It is said that a soldier has no holiday in life; but retirement makes every day one for him. Knowing General Anbu, I am sure that he will make the rest of his days more rewarding and entertaining as he is a man of great versatility. He is bound to enrich the life of those around him in a meaningful manner.

Great soldiers do not retire, they just fade away – surely he too will fade away and be rarely be in television spotlight, as is the wont of so many retired senior defence officers these days! Perhaps he will pen down his thoughts covering a momentous half century in uniform.

Bathing Nude


Few years ago an Indian Army Officer undergoing a course at Canadian Forces College, Toronto came over for dinner.  During our conversation he said that one evening he walked into the sauna in the gym to find the Commandant, a General, sitting nude, enquiring his welfare.  He said that he felt a bit embarrassed to face a nude General.  I asked “That means you are surely not an ex-NDA (National Defence Academy)?” And I was dead right.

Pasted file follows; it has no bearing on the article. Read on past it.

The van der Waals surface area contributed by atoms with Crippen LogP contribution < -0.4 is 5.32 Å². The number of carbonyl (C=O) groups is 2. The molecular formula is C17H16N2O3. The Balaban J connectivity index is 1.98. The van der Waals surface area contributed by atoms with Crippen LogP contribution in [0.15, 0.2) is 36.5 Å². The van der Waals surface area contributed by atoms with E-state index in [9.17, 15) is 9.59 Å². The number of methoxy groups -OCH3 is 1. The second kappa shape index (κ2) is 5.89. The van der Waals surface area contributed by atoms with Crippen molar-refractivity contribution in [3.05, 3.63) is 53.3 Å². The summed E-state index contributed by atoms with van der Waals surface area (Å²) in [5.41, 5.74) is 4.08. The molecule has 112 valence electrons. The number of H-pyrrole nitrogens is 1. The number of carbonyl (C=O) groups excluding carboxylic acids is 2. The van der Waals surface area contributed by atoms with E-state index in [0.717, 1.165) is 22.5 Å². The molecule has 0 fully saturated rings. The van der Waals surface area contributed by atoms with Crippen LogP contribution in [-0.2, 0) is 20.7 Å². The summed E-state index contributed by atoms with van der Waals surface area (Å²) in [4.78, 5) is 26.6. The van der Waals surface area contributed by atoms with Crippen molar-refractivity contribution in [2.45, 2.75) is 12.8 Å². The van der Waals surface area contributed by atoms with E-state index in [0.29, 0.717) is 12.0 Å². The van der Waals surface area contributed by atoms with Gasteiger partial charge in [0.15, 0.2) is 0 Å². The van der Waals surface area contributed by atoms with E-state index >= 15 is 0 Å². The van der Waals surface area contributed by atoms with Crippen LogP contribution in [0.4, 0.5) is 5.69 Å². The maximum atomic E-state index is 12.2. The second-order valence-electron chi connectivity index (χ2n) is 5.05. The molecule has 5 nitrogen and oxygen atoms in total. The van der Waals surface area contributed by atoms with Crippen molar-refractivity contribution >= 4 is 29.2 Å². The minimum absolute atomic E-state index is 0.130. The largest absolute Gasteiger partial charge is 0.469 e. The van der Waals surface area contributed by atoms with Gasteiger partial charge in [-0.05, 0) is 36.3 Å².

Bathrooms at the NDA are all open ones with neither any cubicles nor any shower curtains.  There are only shower heads, all in a row.  It is mandatory for all cadets to shower before breakfast and in the evening after games.  As time is always at a premium for any military cadet, the ritual had to be as short as possible, with many waiting in queue – hence an elaborate bath was near impossible.  The highlight of the bath was not its brevity, but by tradition implicitly enforced by the seniors, the cadets are not allowed to wear any clothing – it’s all nude and pretty natural. `